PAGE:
The New Pathways to Gold Society (NPTGS) has awarded at total of $10,000 to two projects that promote heritage tourism, First Nations reconciliation and Multiculturalism in the Gold Rush/Spirit Trails corridor. The two projects received $5,000 each under the NPTGS Small Projects Funding Program.
NPTGS Co-Chair Terry Raymond said the projects proposed by the two organizations meet the Society’s criteria of increasing economic development and enriching the cultural fabric of the Gold Rush/Spirit Trails corridor from Hope to Barkerville.
“We were very impressed by the caliber of both projects,” said Raymond. “We know these organizations have the track-record and capacity to deliver quality projects that will benefit the communities along the corridor.”
The two projects are:
- The Friends of the Bouchie-Milburn Society ($5,000): Funding for the 4th annual Billie Bouchie Day celebrations. An inclusive community-based festival, it celebrates Metis community-builders William Walker (Billie) Bouchie and Lizette Allard Boucher, who were both born in Fort Alexandria near Quesnel. The festivities focus on the contributions of the Metis, First Nations and early settlers to the community of Bouchie Lake in the northern area of the Cariboo Regional District. Staged by volunteers from a coalition of non-profit organizations, the event will be held on the Bouchie Lake Recreation Grounds and includes First Nations dancing, Metis jiggers, music, demonstrations and displays.
- Gold Rush Trails Marketing Video ($5,000): Funding the Gold Rush Trails Marketing’s “Storytellers along the Gold Rush Trail,” a series of 10-15 short videos that will feature stories told by local residents to enliven and enrich the spectacular landscapes in and around their communities. Indigenous and non-Indigenous stories will be told. Other partners in the project include the Cariboo Chilcotin Coast Tourism Association, Indigenous Tourism BC and Destination BC and the Province of British Columbia.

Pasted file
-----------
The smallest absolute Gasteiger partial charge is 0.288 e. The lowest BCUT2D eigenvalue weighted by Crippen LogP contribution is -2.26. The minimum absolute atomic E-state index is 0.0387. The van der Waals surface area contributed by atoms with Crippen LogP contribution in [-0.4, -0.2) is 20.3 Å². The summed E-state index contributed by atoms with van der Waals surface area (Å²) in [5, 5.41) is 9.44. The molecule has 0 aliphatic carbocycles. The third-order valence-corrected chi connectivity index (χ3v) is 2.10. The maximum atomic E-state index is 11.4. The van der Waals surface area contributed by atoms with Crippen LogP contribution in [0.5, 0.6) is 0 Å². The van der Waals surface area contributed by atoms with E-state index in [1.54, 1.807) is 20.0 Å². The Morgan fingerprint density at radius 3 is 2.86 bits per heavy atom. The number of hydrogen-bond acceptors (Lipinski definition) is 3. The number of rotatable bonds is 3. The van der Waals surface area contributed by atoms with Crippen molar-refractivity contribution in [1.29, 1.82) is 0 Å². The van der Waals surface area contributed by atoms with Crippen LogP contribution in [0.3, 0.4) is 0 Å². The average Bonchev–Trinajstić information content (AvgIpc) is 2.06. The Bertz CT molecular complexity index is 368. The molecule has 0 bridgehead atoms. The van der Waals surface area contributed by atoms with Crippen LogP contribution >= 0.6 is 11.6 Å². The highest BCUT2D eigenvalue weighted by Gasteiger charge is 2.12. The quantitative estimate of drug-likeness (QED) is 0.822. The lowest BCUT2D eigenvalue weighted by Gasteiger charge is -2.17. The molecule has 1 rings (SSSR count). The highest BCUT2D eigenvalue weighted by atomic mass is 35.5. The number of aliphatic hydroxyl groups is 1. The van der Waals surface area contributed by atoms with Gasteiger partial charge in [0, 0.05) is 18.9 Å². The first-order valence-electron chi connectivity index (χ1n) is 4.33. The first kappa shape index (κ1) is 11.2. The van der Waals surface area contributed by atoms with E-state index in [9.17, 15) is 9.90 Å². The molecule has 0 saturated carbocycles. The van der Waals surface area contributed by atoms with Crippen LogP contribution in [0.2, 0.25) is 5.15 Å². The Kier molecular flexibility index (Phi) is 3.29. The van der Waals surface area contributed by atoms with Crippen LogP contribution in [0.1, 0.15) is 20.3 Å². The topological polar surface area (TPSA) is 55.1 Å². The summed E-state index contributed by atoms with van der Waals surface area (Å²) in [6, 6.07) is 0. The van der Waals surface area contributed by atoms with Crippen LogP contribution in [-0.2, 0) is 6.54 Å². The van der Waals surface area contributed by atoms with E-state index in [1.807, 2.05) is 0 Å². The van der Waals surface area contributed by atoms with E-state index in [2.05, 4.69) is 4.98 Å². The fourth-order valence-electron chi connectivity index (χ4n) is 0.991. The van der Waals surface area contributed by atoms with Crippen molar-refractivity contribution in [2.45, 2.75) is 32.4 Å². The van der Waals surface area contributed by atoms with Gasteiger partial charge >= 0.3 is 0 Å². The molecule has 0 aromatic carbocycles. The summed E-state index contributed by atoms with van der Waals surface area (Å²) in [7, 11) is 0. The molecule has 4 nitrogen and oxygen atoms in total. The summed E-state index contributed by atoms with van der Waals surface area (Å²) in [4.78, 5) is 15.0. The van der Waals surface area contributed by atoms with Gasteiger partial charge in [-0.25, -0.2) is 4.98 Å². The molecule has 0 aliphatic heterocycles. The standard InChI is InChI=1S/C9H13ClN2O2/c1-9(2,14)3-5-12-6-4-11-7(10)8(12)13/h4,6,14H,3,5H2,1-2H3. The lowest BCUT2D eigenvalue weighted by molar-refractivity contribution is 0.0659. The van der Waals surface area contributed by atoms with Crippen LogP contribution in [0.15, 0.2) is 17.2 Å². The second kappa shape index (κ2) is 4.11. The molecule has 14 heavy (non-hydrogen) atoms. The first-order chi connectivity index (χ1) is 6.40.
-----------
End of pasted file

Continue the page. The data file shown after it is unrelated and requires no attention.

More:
“We’re excited to support these projects, which will not only help to tell a more complete story of our shared history but will attract visitors into Gold Rush/Spirit Trails communities and help build local economies,” said NPTGS Indigenous Co-Chair Cheryl Chapman.
NPTGS dedicates $25,000 per year to these types of projects, with a $5,000 cap for each project. For details, please see the NPTGS Small Projects Funding Application Form in the Resources section of the Society’s website.
NPTGS is a non-profit organization committed to developing local economies in the Hope to Barkerville corridor through heritage tourism development, First Nations reconciliation and Multiculturalism. For more information, please visit the NPTGS website.
NPTGS gratefully acknowledges the financial support of the Province of British Columbia through the Ministry of Tourism, Arts and Culture.